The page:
At Thursday’s meeting of the Middle Trinity Groundwater Conservation District (MTGCD,) the board of directors continued ongoing discussions about the potential growth of the district.
Talks concerning the joining of the MTGCD continue to progress with representatives from neighboring counties, including Coryell and Bosque, as they will be required by recommendation of the Texas Commission on Environmental Quality (TCEQ) to create or join an existing groundwater conservation district. Once an area has been declared a priority groundwater management area (PGMA,) as in the cases of Bosque and Coryell Counties, a decision to create a new district or join an existing district must be made or the TCEQ will establish a district as they see fit. Representatives from the two counties have been proactive in researching their options in an effort to maintain the upper hand in governing their own groundwater supply.
MTGCD Manager Joe Cooper explained Bosque County would be required to make a decision regarding their water supply within the next two years. “Right now, no decisions have been made,” Cooper said. “They are just gathering facts so that they can establish a plan to take before their citizens. I believe if Bosque County decides to join the MTGCD, there is a chance that both Hill and Coryell Counties will follow.”
President Willis Amnet of the Tablerock Groundwater Conservation District, which was established during the most recent legislative session, and Coryell County Commissioner Jack Wall were present at Thursday’s meeting. Wall explained an election would be held in Coryell County in November to ask area voters to confirm the establishment of a groundwater-taxing district. If the voters approve the taxing entity, the decision to join or create a district will have to be made.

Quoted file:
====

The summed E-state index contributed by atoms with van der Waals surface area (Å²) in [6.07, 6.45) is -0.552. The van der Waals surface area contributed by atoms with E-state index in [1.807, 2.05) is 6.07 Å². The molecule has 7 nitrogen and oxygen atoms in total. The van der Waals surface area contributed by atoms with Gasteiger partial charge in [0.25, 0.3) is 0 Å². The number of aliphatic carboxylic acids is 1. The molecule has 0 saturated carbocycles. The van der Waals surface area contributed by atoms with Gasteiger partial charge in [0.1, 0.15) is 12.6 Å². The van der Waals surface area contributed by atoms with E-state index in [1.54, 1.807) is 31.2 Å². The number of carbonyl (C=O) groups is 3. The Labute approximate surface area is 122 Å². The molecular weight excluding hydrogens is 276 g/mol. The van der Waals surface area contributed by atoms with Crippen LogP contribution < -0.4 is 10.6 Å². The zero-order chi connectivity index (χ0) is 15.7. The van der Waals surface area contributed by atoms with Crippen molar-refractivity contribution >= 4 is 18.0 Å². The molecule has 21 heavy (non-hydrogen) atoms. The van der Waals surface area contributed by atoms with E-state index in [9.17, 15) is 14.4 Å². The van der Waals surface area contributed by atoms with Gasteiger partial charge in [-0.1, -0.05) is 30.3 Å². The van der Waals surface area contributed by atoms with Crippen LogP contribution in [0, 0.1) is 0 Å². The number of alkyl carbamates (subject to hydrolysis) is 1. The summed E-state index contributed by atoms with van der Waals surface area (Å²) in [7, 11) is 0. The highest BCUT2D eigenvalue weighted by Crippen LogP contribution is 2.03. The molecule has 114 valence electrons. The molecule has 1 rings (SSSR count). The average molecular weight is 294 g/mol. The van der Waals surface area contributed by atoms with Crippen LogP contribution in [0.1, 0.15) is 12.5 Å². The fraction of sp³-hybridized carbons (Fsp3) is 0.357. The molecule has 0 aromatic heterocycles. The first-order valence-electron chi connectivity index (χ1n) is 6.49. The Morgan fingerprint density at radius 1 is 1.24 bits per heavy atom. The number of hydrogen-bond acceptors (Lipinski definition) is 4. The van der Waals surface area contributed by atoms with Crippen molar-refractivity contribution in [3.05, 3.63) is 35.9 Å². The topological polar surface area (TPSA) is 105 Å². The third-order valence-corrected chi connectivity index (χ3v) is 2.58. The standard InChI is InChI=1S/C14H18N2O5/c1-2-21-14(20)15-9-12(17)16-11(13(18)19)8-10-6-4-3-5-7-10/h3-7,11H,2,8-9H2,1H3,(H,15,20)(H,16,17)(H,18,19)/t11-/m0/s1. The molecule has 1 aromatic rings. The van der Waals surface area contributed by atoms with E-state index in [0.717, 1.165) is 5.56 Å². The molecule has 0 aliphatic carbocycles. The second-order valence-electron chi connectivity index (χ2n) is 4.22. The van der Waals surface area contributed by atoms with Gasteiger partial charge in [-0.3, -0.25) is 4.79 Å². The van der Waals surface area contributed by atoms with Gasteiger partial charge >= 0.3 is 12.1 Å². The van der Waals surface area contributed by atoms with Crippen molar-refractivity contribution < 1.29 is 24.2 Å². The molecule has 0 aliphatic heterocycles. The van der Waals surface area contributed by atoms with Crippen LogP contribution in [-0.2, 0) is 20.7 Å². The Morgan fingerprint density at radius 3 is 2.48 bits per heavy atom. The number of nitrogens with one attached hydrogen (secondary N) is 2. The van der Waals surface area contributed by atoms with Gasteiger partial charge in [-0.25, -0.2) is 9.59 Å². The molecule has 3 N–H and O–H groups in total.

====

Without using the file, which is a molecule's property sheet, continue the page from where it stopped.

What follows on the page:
“If we decide to join an existing district, we would rather go with the MTGCD than a metropolitan district,” Amnet said. “We feel that a more rural district such as yours will better understand our needs.”
Wall added that Coryell County Commissioners are actively working with their local groundwater district to establish the best plan possible, “We (the commissioners court) are behind Tablerock all the way,” Wall said. “We also feel that we could offer benefits to the MTGCD including increased revenue (through taxes), strength in numbers and an increase in the strength of the shield protecting the aquifer. We are very interested in the MTGCD. I feel like the vote will pass in November and we will go from there.”
“We feel we can fit into the MTGCD.” Amnet added. “I wish we could have done this a long time ago, when your district was being established.”
During the formation of the MTGCD, several counties had considered joining the district. Coryell County was heavily involved in the planning process; however, joining the district never went to vote. Wall explained that since Hamilton County was not on board and Bosque County voted down joining the district, Coryell County did not apply since there would not have been a contiguous district.
This time, Coryell County (like Bosque) will be forced to take action and with the support of local citizens and the help of the MTGCD, there is a chance that over the next few years there could be growth within the district since law makers are pushing toward regionalized groundwater management plans.
On the home front, MTGCD directors seem to agree that increased size will mean increased power and the growth of the district will mean better protection for the aquifer and a louder voice as one big, unified body.